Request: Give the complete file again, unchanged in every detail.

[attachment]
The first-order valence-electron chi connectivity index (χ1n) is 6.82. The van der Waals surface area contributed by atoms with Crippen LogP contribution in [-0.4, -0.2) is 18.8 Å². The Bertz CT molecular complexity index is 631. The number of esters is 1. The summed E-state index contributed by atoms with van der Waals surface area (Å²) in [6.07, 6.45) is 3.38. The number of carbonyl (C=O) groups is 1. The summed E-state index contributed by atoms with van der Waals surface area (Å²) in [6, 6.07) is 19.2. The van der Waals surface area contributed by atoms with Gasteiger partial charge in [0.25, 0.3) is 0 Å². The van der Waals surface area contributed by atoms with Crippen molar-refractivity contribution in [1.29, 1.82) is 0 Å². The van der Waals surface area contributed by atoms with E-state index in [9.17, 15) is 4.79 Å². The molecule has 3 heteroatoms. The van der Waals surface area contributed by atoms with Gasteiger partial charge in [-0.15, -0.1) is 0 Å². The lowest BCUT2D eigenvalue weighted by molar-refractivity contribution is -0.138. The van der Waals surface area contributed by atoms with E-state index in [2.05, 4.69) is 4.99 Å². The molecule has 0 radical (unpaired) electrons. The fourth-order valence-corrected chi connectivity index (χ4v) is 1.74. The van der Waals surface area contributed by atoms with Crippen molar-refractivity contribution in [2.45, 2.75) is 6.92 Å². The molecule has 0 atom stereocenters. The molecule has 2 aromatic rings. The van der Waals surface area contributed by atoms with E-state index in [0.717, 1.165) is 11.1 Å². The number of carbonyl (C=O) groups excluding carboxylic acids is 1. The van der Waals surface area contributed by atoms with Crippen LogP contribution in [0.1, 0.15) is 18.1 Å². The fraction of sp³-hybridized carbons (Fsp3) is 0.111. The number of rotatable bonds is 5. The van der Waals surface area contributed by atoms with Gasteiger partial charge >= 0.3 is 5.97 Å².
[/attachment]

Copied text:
The first-order valence-electron chi connectivity index (χ1n) is 6.82. The van der Waals surface area contributed by atoms with Crippen LogP contribution in [-0.4, -0.2) is 18.8 Å². The Bertz CT molecular complexity index is 631. The number of esters is 1. The summed E-state index contributed by atoms with van der Waals surface area (Å²) in [6.07, 6.45) is 3.38. The number of carbonyl (C=O) groups is 1. The summed E-state index contributed by atoms with van der Waals surface area (Å²) in [6, 6.07) is 19.2. The van der Waals surface area contributed by atoms with Gasteiger partial charge in [0.25, 0.3) is 0 Å². The van der Waals surface area contributed by atoms with Crippen molar-refractivity contribution in [1.29, 1.82) is 0 Å². The van der Waals surface area contributed by atoms with E-state index in [9.17, 15) is 4.79 Å². The molecule has 3 heteroatoms. The van der Waals surface area contributed by atoms with Gasteiger partial charge in [-0.15, -0.1) is 0 Å². The lowest BCUT2D eigenvalue weighted by molar-refractivity contribution is -0.138. The van der Waals surface area contributed by atoms with E-state index in [2.05, 4.69) is 4.99 Å². The molecule has 0 radical (unpaired) electrons. The fourth-order valence-corrected chi connectivity index (χ4v) is 1.74. The van der Waals surface area contributed by atoms with Crippen molar-refractivity contribution in [2.45, 2.75) is 6.92 Å². The molecule has 0 atom stereocenters. The molecule has 2 aromatic rings. The van der Waals surface area contributed by atoms with E-state index in [0.717, 1.165) is 11.1 Å². The number of carbonyl (C=O) groups excluding carboxylic acids is 1. The van der Waals surface area contributed by atoms with Crippen LogP contribution in [0.1, 0.15) is 18.1 Å². The fraction of sp³-hybridized carbons (Fsp3) is 0.111. The number of rotatable bonds is 5. The van der Waals surface area contributed by atoms with Gasteiger partial charge >= 0.3 is 5.97 Å².